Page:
A key focus in topline revenue is customer retention. Repeat customers are the foundation for growth. By building strong relationships, you earn sales without having to sell to relatively cold leads. This will, ultimately, drive down cost-per-sale. There are many reasons companies under perform in customer retention. Mostly, it comes down to incorrect assumptions about what is actually important to the customer within the relationship. Two books that offer valuable insights into this are The Effortless Experience and The Challenger Sale, both by Matthew Dixon. Don’t be surprised if these books reinforce the importance of subscription based selling (although this isn’t really the focus of either book).
Then, of course, you can increase spending with current customers. That starts with retention and relationship building, though. If you handle that aspect, the rest should begin to fall into place.
Reduce operating expenses
The afore-mentioned cost-per-lead and cost-per-sale are key measures to focus on here. No matter how you look at it, reducing expenses always come down to reducing some form of waste. There are many philosophies/systems to reduce waste, thereby reducing time and money lost in production. Some proven systems are Lean, Six Sigma, and EOS.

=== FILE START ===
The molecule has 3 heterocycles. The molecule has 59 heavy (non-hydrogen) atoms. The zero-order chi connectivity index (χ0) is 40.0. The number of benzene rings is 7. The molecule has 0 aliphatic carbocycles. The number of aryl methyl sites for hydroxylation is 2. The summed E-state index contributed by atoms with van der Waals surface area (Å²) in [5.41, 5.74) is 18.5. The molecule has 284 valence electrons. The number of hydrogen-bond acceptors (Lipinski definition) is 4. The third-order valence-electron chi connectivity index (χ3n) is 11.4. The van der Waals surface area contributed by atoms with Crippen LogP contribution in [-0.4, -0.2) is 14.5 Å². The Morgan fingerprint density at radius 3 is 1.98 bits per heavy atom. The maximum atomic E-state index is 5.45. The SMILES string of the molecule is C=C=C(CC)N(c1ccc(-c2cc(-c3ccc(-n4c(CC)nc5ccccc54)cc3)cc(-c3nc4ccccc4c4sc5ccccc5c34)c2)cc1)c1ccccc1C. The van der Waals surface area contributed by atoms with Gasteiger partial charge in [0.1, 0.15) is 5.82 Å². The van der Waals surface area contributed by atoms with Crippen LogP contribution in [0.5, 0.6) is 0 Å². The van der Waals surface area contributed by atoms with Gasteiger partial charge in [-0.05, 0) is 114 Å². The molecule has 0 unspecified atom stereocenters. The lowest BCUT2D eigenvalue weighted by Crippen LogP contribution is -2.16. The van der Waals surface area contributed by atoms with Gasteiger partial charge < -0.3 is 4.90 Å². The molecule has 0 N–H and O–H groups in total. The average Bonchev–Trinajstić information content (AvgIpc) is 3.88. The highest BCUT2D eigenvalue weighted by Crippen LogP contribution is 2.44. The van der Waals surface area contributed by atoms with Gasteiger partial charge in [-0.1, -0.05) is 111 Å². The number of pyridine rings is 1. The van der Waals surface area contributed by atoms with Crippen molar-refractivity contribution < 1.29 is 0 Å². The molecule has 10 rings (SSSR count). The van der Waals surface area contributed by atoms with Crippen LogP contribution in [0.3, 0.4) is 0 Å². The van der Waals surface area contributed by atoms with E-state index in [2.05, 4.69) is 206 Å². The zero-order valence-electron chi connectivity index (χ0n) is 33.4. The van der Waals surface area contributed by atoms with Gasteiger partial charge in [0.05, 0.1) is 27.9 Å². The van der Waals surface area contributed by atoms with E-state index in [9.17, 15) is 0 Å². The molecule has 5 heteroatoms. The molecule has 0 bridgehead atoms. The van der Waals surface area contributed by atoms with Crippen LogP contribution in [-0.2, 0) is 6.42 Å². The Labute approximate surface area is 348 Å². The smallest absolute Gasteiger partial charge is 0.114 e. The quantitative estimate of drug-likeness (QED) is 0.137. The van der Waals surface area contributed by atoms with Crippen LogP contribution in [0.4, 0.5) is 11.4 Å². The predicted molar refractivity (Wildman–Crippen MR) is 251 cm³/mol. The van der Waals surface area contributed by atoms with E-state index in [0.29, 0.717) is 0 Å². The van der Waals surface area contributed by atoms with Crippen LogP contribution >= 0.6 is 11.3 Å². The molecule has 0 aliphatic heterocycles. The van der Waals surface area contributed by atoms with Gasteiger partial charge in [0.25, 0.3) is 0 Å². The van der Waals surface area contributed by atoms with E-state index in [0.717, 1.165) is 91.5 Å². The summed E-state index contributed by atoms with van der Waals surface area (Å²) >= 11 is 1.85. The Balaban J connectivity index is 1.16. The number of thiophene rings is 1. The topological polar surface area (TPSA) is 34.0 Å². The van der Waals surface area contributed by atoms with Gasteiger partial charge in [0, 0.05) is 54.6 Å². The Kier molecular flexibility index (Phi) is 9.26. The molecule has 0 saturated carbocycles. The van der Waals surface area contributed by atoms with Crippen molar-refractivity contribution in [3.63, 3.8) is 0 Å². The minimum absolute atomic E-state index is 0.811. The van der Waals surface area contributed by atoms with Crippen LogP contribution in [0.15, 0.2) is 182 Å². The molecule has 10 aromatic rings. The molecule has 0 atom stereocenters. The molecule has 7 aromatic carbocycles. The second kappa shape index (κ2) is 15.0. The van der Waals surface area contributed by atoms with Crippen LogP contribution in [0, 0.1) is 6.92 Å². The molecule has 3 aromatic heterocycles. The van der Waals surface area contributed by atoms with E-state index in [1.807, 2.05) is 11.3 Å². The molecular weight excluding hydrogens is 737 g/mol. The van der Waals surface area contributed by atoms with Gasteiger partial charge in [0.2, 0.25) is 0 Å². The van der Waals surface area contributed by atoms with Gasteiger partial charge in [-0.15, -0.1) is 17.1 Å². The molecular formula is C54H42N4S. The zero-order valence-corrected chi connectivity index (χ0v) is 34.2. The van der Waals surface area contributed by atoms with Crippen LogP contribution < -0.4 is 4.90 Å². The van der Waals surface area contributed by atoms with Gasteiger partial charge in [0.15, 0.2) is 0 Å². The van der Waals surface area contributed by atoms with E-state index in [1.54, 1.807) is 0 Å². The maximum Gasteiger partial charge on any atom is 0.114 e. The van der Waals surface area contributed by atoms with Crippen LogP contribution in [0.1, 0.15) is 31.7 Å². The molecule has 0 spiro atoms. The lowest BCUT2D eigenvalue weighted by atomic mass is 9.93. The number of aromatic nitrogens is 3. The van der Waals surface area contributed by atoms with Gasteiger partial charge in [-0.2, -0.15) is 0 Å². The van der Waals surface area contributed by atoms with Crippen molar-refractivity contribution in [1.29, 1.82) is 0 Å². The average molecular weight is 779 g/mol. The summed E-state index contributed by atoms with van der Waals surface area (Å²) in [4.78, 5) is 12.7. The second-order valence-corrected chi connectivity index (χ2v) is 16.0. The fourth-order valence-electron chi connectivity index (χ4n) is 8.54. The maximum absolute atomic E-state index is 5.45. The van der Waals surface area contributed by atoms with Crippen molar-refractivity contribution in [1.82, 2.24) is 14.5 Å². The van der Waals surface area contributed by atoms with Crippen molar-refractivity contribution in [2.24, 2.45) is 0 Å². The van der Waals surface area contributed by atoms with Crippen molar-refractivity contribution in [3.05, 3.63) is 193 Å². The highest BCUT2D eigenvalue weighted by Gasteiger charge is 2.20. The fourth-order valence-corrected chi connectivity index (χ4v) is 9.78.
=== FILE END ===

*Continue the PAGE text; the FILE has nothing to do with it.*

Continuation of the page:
Retention is also huge for reducing costs — both with customers and employees. With customers, you don’t have to invest as much into pursuing cold leads. Employee retention, meanwhile, means productivity doesn’t have to be slowed down for things like recruiting, screening, and training. These items also happen to be big expenses. Has your company quantified the cost of losing a trusted employee? Can the cost of truly valuable personnel even be quantified?
Differentiate your product & brand
Any area for improvement that will differentiate you from the field should be seen as a big, shining, green traffic signal. If you can offer something that can’t be duplicated, your position is relatively secure. Investors love this. Define what your Unique Selling Proposition is, and look for ways to strengthen it. Lack of competition amounts to a relatively secure position in the market. When it comes to investing, a low risk proposition is always worth more. Whether its product features, hassle-free ordering, automated fulfillment, or some other area, there are opportunities to offer value that nobody else is offering.